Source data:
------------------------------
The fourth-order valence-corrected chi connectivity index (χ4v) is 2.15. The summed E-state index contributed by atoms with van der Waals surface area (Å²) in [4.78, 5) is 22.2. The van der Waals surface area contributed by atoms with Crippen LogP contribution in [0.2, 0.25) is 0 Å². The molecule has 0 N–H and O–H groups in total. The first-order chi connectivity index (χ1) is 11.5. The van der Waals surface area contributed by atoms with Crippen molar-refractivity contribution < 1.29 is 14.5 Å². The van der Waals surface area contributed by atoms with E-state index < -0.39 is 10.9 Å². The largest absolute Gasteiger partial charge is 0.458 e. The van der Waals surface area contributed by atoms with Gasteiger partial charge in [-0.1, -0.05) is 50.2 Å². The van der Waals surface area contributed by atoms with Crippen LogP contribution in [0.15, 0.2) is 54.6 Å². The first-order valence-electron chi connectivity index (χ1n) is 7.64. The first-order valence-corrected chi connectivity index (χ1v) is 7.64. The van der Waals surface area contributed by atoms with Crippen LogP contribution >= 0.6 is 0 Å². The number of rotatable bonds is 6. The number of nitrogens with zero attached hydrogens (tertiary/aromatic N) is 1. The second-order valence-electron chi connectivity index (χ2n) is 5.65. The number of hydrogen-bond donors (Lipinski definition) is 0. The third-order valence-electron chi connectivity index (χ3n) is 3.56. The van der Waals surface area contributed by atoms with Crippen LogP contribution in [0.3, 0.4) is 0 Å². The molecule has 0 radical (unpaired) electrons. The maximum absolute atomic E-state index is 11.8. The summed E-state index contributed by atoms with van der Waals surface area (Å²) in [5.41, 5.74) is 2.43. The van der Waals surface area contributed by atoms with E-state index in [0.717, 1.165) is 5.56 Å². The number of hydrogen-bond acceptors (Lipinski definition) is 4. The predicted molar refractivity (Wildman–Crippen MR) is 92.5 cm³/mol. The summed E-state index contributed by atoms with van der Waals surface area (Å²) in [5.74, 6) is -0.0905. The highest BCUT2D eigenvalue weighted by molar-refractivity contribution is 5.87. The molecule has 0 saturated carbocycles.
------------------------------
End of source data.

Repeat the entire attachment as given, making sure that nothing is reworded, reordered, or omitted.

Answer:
The fourth-order valence-corrected chi connectivity index (χ4v) is 2.15. The summed E-state index contributed by atoms with van der Waals surface area (Å²) in [4.78, 5) is 22.2. The van der Waals surface area contributed by atoms with Crippen LogP contribution in [0.2, 0.25) is 0 Å². The molecule has 0 N–H and O–H groups in total. The first-order chi connectivity index (χ1) is 11.5. The van der Waals surface area contributed by atoms with Crippen molar-refractivity contribution < 1.29 is 14.5 Å². The van der Waals surface area contributed by atoms with E-state index < -0.39 is 10.9 Å². The largest absolute Gasteiger partial charge is 0.458 e. The van der Waals surface area contributed by atoms with Gasteiger partial charge in [-0.1, -0.05) is 50.2 Å². The van der Waals surface area contributed by atoms with Crippen LogP contribution in [0.15, 0.2) is 54.6 Å². The first-order valence-electron chi connectivity index (χ1n) is 7.64. The first-order valence-corrected chi connectivity index (χ1v) is 7.64. The van der Waals surface area contributed by atoms with Crippen LogP contribution >= 0.6 is 0 Å². The number of rotatable bonds is 6. The number of nitrogens with zero attached hydrogens (tertiary/aromatic N) is 1. The second-order valence-electron chi connectivity index (χ2n) is 5.65. The number of hydrogen-bond donors (Lipinski definition) is 0. The third-order valence-electron chi connectivity index (χ3n) is 3.56. The van der Waals surface area contributed by atoms with Crippen LogP contribution in [0.3, 0.4) is 0 Å². The molecule has 0 radical (unpaired) electrons. The maximum absolute atomic E-state index is 11.8. The summed E-state index contributed by atoms with van der Waals surface area (Å²) in [5.41, 5.74) is 2.43. The van der Waals surface area contributed by atoms with E-state index in [0.717, 1.165) is 5.56 Å². The number of hydrogen-bond acceptors (Lipinski definition) is 4. The predicted molar refractivity (Wildman–Crippen MR) is 92.5 cm³/mol. The summed E-state index contributed by atoms with van der Waals surface area (Å²) in [5.74, 6) is -0.0905. The highest BCUT2D eigenvalue weighted by molar-refractivity contribution is 5.87. The molecule has 0 saturated carbocycles.